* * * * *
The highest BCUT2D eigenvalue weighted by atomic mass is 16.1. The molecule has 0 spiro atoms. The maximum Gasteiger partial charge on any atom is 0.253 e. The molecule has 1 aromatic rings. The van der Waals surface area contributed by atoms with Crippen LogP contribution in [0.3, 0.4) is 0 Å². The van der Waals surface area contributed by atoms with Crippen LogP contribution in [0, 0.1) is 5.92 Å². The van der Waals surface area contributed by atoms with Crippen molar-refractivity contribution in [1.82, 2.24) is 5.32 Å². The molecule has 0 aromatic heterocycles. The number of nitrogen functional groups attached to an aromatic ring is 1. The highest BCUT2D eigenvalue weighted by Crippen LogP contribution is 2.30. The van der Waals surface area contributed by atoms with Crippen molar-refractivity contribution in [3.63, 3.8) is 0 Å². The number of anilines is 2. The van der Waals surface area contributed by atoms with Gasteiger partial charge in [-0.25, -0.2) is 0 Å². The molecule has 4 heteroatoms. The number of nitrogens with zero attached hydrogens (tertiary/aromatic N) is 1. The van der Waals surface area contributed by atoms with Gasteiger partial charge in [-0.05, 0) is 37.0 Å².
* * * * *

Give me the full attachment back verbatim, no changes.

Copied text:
The highest BCUT2D eigenvalue weighted by atomic mass is 16.1. The molecule has 0 spiro atoms. The maximum Gasteiger partial charge on any atom is 0.253 e. The molecule has 1 aromatic rings. The van der Waals surface area contributed by atoms with Crippen LogP contribution in [0.3, 0.4) is 0 Å². The van der Waals surface area contributed by atoms with Crippen LogP contribution in [0, 0.1) is 5.92 Å². The van der Waals surface area contributed by atoms with Crippen molar-refractivity contribution in [1.82, 2.24) is 5.32 Å². The molecule has 0 aromatic heterocycles. The number of nitrogen functional groups attached to an aromatic ring is 1. The highest BCUT2D eigenvalue weighted by Crippen LogP contribution is 2.30. The van der Waals surface area contributed by atoms with Crippen molar-refractivity contribution in [3.63, 3.8) is 0 Å². The number of anilines is 2. The van der Waals surface area contributed by atoms with Gasteiger partial charge in [-0.25, -0.2) is 0 Å². The molecule has 4 heteroatoms. The number of nitrogens with zero attached hydrogens (tertiary/aromatic N) is 1. The van der Waals surface area contributed by atoms with Gasteiger partial charge in [-0.05, 0) is 37.0 Å².